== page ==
Show that if $\displaystyle 2^{m} + 1$ is an odd prime, then $\displaystyle m = 2^{n}$ for some n in natural integers.

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- Oct 18th 2012, 08:59 AMmaximus101Number theory question 1-3
Show that if $\displaystyle 2^{m} + 1$ is an odd prime, then $\displaystyle m = 2^{n}$ for some n in natural integers.

- Oct 26th 2012, 03:01 AMSalahuddin559Re: Number theory question 1-3
Simple proof. x^(2n + 1) + 1 has a factorization, as (x + 1) * (x^2n - x^(2n - 1) + x^(2n - 2) - ....). Consider x = 2. If 2^m + 1 is an odd prime, then that means, it does not have such factorization possible, that means the power is not an odd number. But, even when it is an even number, if it has an odd factor o, one can factorize it like this and still apply this rule.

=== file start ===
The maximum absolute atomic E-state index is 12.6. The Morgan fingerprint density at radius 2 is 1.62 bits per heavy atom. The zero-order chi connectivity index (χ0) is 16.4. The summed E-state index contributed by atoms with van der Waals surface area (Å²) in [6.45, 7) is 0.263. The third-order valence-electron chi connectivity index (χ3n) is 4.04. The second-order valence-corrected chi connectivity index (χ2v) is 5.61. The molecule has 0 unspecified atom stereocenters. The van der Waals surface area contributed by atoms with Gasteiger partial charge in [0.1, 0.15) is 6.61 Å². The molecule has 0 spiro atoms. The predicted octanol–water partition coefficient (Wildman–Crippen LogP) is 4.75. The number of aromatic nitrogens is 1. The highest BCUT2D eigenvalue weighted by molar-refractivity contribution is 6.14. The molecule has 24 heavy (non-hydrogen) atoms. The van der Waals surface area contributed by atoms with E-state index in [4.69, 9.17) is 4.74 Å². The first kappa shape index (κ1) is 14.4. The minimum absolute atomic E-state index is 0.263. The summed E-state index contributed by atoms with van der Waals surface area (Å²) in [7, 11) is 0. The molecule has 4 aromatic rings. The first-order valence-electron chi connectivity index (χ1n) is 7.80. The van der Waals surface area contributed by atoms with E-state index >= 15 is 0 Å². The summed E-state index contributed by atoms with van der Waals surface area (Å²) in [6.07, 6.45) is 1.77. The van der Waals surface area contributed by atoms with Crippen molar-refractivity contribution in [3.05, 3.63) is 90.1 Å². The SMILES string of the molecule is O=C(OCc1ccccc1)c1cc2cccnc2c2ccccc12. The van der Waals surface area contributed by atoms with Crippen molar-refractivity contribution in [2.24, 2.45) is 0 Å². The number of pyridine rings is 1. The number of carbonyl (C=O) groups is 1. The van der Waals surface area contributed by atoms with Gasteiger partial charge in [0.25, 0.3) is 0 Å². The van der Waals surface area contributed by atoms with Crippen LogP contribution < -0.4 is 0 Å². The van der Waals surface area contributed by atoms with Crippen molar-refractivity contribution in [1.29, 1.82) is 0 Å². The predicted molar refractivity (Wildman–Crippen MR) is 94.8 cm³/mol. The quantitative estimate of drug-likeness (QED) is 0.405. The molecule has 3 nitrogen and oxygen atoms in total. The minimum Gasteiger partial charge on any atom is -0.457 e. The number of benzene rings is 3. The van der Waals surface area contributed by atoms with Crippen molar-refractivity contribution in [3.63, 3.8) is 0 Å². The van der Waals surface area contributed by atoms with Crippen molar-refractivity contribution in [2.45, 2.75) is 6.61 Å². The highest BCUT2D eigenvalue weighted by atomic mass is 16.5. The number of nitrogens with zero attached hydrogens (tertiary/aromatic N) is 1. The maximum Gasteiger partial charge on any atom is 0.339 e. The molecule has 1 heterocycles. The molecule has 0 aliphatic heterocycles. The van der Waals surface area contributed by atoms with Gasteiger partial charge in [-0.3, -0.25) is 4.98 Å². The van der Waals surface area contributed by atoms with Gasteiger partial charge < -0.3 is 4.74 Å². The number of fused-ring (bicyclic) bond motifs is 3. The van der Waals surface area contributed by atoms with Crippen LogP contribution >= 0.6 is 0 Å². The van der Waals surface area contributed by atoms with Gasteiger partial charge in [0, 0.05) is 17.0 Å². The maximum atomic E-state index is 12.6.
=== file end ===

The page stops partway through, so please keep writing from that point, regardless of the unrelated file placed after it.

m = oe, where e is an even number). And so.

x^m + 1 = x^eo + 1 = (x^e)^o + 1 = (x^e + 1) (.....), which implies that it is not a prime number.

So, if 2^m + 1 is a prime number, m does not have "any" odd factors. That means, m = 2^n for some n in natural number.

Salahuddin

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